Rob Papen RP-Reverse review

Hold a mirror up to your beats, vocals and more

  • £34
(Image: © Future)

Our Verdict

It might not be for everyone, but RP-Reverse is a well-designed tool for backwards FX and rhythm design

Pros

  • A clever and novel idea.
  • Well thought-out visualisation.
  • Filters and LFO for sound design.
  • Great for vocal spot FX.

Cons

  • No easy way to instantly flip between forward and reversed signals.
  • Inevitably unintuitive.

The latest in Rob Papen’s ongoing line of affordable plugin effects is a unique buffering-and-backwards-playback effect. 

RP-Reverse’s (VST/AU/AAX) workflow and functionality are a bit tricky to get a handle on at first, but in simple terms, the incoming audio is recorded into a buffer, then played back in reverse on a parallel channel. There are three ways to initiate recording: Manual has you clicking or automating a button for total ‘one-shot’ control of what gets reversed and when it subsequently plays back; the Audio option waits til the input signal level crosses a specified dB threshold; and Host simply starts recording with host playback, retriggering periodically. 

The Reverse Time control governs the length of the record buffer - ie, the time it takes for reversed playback to start, and the length of the reversed section - and can be either synced to host tempo or set in seconds and milliseconds, up to 60s. Once recording is started, the Hold knob (also synced or not) sets a gap between subsequent retriggers in Audio and Host modes. So, with Reverse Time at 1/1 and Hold at 4/1, for example, you’ll get one bar of dry signal, which is recorded into the buffer, then one bar of dry signal and reversed signal in parallel, then two bars of dry signal, before that loop starts again. 

Filtering and modulation

The Reverse section is RP-Reverse’s main event, of course, but the plugin also makes a pretty decent showing in terms of sound-shaping features. 

A pair of resonant 12dB/octave filters - Low Pass and High Pass - are preceded by a fierce distortion stage for overdrive. The Low Pass can be switched to Comb Filter mode, bringing a touch of spectacle to proceedings. 

Modulation comes in a single LFO that can run free or be triggered by the reverse section, synced to host or set manually up to 3.5Hz, and angled to four phase positions (0, 90, 180 and 270o). Sine, saw (up/down), square and triangle waveforms are joined by sample-and-hold, and four target parameters are simultaneously addressed via bipolar depth knobs: Reverse signal Volume and Pan, and both filters. It’s a useful, concise setup, but an envelope follower, with the Dry or Reverse signal selectable as input, wouldn’t go amiss.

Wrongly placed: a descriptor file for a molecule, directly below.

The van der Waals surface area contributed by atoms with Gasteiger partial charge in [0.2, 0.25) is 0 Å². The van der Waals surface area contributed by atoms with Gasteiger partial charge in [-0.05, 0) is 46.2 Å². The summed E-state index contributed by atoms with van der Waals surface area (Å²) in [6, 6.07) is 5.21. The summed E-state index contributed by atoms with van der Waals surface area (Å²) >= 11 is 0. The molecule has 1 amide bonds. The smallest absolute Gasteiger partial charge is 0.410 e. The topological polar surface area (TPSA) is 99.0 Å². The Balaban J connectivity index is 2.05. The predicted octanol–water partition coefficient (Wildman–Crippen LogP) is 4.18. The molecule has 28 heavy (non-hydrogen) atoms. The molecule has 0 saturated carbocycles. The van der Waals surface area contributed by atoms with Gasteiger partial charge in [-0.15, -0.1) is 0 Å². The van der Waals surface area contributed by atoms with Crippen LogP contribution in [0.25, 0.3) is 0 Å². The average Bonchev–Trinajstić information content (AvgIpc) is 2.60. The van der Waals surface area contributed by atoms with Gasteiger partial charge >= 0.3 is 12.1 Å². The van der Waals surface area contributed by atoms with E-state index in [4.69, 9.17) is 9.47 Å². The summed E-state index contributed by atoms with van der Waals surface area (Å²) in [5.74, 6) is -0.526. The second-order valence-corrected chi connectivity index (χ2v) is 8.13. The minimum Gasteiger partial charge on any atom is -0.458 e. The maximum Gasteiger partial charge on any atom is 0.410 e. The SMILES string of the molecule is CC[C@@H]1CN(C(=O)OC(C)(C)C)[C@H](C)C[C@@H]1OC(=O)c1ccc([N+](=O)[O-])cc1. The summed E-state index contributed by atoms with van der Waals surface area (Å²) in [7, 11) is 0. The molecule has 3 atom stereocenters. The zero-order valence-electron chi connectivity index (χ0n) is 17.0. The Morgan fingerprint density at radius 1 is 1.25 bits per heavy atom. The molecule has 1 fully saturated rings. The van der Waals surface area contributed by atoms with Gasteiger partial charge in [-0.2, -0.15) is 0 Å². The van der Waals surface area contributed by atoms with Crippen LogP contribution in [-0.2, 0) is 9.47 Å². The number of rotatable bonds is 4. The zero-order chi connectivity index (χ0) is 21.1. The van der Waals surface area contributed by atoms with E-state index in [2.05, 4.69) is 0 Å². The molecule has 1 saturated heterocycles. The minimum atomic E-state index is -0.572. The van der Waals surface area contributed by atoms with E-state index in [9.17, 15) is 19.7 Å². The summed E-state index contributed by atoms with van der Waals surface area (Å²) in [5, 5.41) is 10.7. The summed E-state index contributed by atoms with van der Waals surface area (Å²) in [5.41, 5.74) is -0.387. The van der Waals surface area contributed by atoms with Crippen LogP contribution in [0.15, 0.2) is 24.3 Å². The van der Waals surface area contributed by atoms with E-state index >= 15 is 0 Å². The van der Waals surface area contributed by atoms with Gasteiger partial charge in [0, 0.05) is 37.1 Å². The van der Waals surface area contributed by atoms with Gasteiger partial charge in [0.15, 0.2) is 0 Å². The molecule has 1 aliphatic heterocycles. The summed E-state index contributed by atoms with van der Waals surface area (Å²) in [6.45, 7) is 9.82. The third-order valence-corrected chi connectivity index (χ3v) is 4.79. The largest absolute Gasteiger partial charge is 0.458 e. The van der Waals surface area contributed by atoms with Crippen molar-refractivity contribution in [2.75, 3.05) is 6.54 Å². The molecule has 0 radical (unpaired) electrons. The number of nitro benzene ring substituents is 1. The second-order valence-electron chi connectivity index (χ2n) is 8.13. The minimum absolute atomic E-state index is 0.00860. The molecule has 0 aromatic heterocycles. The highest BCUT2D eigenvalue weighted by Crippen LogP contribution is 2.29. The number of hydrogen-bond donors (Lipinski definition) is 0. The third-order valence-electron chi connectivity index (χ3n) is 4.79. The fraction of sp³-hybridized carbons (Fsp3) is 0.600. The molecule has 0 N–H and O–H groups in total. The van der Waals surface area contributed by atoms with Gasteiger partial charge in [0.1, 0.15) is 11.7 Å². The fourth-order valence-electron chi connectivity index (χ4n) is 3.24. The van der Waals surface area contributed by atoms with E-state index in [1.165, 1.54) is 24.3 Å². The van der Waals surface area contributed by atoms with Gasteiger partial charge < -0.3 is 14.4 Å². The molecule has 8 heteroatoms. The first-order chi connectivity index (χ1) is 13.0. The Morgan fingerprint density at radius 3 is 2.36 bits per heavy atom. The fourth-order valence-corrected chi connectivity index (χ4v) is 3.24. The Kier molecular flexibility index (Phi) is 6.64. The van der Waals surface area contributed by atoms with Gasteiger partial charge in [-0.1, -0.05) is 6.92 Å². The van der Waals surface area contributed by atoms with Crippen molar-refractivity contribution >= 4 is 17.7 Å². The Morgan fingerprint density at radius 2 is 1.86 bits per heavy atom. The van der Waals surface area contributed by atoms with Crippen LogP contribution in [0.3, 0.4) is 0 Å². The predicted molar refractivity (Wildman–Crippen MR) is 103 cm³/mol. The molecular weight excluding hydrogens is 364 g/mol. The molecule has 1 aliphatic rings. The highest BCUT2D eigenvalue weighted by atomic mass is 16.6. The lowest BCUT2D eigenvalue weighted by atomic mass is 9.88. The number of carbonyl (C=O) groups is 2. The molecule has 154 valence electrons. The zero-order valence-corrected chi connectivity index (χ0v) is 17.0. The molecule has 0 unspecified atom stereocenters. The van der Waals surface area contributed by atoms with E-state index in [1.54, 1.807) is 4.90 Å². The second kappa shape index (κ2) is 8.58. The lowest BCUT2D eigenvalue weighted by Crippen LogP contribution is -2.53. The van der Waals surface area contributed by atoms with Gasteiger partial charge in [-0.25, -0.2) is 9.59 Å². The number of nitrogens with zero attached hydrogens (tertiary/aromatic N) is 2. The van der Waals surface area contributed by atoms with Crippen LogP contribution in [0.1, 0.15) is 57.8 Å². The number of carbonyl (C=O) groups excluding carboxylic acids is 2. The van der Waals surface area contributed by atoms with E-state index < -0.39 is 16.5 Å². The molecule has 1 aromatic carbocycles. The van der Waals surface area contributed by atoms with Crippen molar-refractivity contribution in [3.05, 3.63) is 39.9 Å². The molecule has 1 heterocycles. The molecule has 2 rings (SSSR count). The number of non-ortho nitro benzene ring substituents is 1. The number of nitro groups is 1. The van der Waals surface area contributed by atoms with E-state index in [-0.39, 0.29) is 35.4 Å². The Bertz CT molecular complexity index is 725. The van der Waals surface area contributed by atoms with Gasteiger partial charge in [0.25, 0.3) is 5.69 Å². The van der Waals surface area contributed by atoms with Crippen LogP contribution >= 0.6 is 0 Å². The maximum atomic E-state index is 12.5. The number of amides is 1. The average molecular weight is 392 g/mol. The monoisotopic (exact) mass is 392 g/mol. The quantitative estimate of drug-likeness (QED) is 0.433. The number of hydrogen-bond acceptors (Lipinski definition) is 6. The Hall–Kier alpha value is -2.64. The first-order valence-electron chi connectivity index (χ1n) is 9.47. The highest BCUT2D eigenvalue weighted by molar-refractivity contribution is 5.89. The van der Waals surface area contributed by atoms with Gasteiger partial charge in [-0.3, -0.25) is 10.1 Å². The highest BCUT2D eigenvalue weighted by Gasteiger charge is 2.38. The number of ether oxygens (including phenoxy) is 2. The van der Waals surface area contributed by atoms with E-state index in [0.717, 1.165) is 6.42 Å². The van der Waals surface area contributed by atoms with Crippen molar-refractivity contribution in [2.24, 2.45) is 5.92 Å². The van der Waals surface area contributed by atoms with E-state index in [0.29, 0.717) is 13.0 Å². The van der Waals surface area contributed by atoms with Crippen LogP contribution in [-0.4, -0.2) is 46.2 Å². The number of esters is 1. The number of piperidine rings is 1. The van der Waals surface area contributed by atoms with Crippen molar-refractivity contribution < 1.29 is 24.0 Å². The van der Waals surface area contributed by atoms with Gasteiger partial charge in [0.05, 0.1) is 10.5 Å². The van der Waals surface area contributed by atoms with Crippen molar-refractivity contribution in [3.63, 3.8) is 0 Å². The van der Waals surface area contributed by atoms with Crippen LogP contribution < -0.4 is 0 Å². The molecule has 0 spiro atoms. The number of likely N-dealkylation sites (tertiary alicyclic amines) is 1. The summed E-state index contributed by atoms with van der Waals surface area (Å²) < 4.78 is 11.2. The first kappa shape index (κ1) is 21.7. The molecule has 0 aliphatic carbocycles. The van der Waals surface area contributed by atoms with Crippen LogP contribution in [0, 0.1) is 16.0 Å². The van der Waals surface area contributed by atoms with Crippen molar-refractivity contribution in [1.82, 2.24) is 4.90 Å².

Yes, it’s head-spinning stuff, but the GUI does everything it can to make visual sense of the process, automatically resizing with the Hold length, and using markers to indicate the timing of all the events involved. The top waveform shows the input with a red arrow indicating recording progress, and the bottom wave shows the reversed channel with a blue arrow indicating reversed playback of the recording. 

All mixed up 

Beyond those fundamentals, the reversed signal can be faded in and out with the Attack and Decay controls (0.1-1023ms), while the Offset knob delays the start of recording in Audio and Host modes by up to 999ms, for tightening up the timing of reversed transients. Independent Dry and Reverse signal level controls are in place, too, with a Mute button for the Reverse. Given the two-channel nature of the effect, this is an understandable substitute for the usual dry/wet mix control, but one thing we found ourselves wanting but unable to do without automation was have the two signals alternate muting, for cutting the Reverse channel cleanly into and out of the Dry channel, which would be obviously beneficial with drum loops. All it would take is the addition of a Mute Dry button or a switch to toggle muting/unmuting between the channels. 

Flip reverse it 

RP-Reverse isn’t always easy to get meaningful results out of, largely thanks to the way reversed material just generally sounds – ie, not necessarily particularly comfortable on the ear. With the right source material, though - drum/percussion loops, synths, keys, guitars and vocals are all prime candidates - and suitable care taken over the settings (the filters are a very welcome inclusion), the results it delivers can be anything from funky and groove-enhancing to evocative and quite beautiful. The price is undoubtedly right, and the experimental potential for those prepared to explore its bi-directional possibilities is considerable.